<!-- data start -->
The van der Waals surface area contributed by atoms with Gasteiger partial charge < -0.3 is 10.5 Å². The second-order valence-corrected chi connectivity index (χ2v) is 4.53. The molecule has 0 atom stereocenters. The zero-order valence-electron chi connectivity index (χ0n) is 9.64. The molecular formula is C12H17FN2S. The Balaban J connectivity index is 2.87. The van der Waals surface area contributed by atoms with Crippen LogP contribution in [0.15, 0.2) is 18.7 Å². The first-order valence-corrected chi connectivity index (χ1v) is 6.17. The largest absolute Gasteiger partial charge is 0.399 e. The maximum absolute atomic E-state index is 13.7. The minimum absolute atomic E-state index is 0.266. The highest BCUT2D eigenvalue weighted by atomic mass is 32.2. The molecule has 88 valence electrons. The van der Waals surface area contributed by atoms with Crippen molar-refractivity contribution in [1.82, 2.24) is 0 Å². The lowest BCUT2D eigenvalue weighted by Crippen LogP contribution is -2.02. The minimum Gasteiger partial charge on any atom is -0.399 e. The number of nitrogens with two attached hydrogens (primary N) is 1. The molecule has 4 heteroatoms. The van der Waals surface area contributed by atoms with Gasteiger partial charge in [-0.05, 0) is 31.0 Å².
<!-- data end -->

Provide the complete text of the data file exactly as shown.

The van der Waals surface area contributed by atoms with Gasteiger partial charge < -0.3 is 10.5 Å². The second-order valence-corrected chi connectivity index (χ2v) is 4.53. The molecule has 0 atom stereocenters. The zero-order valence-electron chi connectivity index (χ0n) is 9.64. The molecular formula is C12H17FN2S. The Balaban J connectivity index is 2.87. The van der Waals surface area contributed by atoms with Crippen LogP contribution in [0.15, 0.2) is 18.7 Å². The first-order valence-corrected chi connectivity index (χ1v) is 6.17. The largest absolute Gasteiger partial charge is 0.399 e. The maximum absolute atomic E-state index is 13.7. The minimum absolute atomic E-state index is 0.266. The highest BCUT2D eigenvalue weighted by atomic mass is 32.2. The molecule has 88 valence electrons. The van der Waals surface area contributed by atoms with Crippen molar-refractivity contribution in [1.82, 2.24) is 0 Å². The lowest BCUT2D eigenvalue weighted by Crippen LogP contribution is -2.02. The minimum Gasteiger partial charge on any atom is -0.399 e. The number of nitrogens with two attached hydrogens (primary N) is 1. The molecule has 4 heteroatoms. The van der Waals surface area contributed by atoms with Gasteiger partial charge in [-0.05, 0) is 31.0 Å².